And then, if we’re lucky, something dawns – even on us.  Why, we’re the poor.  The reel plays backward, everything’s reversed when the gospel is in the air.  The clothes fly off Dives; he’s Negro, he’s nothing, he’s got his hand out – forever.  Empty as a turned-up skull.  Watch the reel now – it’s important to see which way the bread is passing.  To you, to me!  We’re in luck.  This is our day.

The poor have it hard, the saying goes.  Well, we’re the hardest thing they have.  Do you know I think sometime if we poor rich are ever going to grow up into faith, it will be only because poor men are around – everywhere, always, drunks, winos, junkeys, the defeated, the ne’er-do-wells, those who didn’t make it onto our guarded spoiled playground.  And those who never wanted to play our game, and whose rages are therefore a kind of riches we will never wear.  All of them, a special Providence, a holy rain and sun, falling equably on the unjust, the smooth conmen, the well oiled Cadillac humans and inhumans, the purblind, the Christians and their impure gods in cupboards and banks and nuclear silos, the white unchristian West, all of us.  But for the poor, we’d never know who we are, or where we came from or where we are (just possibly) going – in spite of tons of catechisms and the ten editions of the Handbook for Instant Salvation and that best of sellers, I Kept You-Know-Who Out and Found God.

On the Cloud of Unknowing; number nine.  Blind as bats.  Then a poor man (they are all miracle men, they have to be to live one day in our world) stands there.  His poverty is like a few loaves and fishes – enough for everyone!  He breaks and breaks bread and feeds us and we line up again and again, literally bottomless with our need, going for broke, sore and ill tempered and jostling one another, hearing the word p[ass down the line, there’s hardly any left, resenting, straining forward in a frenzy of despair.  But there’s always enough, always some more.  Christ guaranteed it – I don’t know why.  The poor you have always with you.  Like a marvelous majestic legacy of God.  His best possession, in our hands.  Undeserved like the Eucharist.  O send someone in from the gate where Dives sits on a dungheap in his sores, send even one of the dogs to whimper for us – Would Lazarus of his heart’s goodness let a dog lick up the crumbs from the floor, and carry even in a dog’s mouth something for the damned?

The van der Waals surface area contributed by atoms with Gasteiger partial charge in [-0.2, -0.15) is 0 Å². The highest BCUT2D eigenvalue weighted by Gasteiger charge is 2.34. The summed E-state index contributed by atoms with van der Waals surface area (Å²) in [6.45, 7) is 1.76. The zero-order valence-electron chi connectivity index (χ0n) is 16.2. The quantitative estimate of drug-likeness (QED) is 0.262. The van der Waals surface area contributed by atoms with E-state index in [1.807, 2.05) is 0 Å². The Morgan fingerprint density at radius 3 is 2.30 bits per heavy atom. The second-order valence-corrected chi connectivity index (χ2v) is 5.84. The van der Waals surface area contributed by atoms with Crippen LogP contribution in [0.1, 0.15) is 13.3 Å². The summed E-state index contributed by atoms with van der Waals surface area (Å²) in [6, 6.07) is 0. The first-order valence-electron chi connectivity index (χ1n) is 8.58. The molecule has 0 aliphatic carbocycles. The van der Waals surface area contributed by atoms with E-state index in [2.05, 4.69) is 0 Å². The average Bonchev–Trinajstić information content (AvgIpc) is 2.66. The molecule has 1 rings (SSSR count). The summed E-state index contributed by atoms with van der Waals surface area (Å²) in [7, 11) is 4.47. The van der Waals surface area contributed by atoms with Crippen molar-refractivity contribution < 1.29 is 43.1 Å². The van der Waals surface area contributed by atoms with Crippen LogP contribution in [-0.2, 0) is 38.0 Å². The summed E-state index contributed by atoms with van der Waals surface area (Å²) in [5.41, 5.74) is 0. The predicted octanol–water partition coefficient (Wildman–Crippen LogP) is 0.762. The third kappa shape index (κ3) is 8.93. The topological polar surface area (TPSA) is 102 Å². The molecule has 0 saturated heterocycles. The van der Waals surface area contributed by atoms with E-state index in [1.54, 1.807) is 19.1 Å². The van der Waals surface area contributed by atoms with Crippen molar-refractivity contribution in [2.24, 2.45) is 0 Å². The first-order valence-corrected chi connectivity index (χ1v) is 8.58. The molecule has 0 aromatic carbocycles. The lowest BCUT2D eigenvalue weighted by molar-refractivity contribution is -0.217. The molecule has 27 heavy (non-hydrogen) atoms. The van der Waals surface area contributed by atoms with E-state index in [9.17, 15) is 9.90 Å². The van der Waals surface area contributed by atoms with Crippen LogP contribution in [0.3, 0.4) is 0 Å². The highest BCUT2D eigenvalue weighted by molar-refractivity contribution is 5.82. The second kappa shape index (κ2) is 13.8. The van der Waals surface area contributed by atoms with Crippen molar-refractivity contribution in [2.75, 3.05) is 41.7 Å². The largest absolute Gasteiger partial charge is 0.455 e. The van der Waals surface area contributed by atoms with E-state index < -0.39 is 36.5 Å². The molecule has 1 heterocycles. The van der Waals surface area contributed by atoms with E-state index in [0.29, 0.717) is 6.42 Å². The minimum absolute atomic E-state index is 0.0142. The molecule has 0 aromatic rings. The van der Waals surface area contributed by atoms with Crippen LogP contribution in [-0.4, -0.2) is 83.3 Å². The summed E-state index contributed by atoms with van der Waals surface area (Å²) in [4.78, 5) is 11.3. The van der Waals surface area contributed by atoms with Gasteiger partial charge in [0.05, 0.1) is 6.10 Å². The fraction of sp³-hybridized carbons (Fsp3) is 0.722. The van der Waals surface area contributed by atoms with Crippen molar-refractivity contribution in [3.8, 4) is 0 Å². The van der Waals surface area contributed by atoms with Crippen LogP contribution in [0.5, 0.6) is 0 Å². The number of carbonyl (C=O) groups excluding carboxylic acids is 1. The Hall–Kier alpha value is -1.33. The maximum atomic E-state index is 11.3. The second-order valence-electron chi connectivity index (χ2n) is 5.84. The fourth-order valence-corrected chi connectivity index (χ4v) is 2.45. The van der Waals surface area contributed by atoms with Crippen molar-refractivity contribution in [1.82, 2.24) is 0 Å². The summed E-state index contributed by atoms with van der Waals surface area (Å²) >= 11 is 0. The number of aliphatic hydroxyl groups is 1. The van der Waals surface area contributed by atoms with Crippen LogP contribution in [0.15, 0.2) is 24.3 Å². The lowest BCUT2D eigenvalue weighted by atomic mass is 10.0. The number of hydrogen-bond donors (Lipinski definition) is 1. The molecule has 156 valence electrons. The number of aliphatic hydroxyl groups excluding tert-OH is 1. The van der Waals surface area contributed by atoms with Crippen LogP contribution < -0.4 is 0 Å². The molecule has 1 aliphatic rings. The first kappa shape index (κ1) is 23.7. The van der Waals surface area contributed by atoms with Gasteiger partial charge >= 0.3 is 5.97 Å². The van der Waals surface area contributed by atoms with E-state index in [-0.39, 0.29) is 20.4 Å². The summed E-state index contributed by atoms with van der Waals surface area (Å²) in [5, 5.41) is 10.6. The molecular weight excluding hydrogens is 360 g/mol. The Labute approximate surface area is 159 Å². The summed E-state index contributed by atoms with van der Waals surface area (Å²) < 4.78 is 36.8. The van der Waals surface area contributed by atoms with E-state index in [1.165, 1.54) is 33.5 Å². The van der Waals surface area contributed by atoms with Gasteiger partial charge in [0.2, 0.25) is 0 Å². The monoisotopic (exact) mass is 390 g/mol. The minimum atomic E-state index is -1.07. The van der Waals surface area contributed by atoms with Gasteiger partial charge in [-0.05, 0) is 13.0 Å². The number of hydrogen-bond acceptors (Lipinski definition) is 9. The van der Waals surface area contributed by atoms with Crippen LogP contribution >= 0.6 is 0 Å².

This is the truth about the world, our Lord said.  Everything comes right, all the deep wrongs of existence are turned inside out, the rich are stripped even of their shrouds, the poor men go in wedding garments.

The first way to defeat Christianity is to strike Christians blind.  Let the rich really think they can hang on to it all, and wheeler deal even with the angel of judgment named Christ, and (imagine) face him for the first time in death – when all of life is a great tragic Greek chorale sung by Christs in masks, sometimes furies, sometimes war-racked women.  Sometimes a foul wino in a mission sings it out like a bird of paradise remembering his last incarnation, but never, never looks up when Mr. Big goes by.  The untranslated, unbearable cry, pure judgement, pure anger, pure rejection.  Reality !  Reality!

O the poor will line up before the Judge with Torrid Eyes, a handful of daisies in one hand, a sword in the other.  They look gently toward his right side.  They know.  Come.  They were the workers of corporal mercy.  They are saved for having been, for being, for being for others.  They save even us.  They carried fresh bread to stale lives.  Come, beloved of My Father.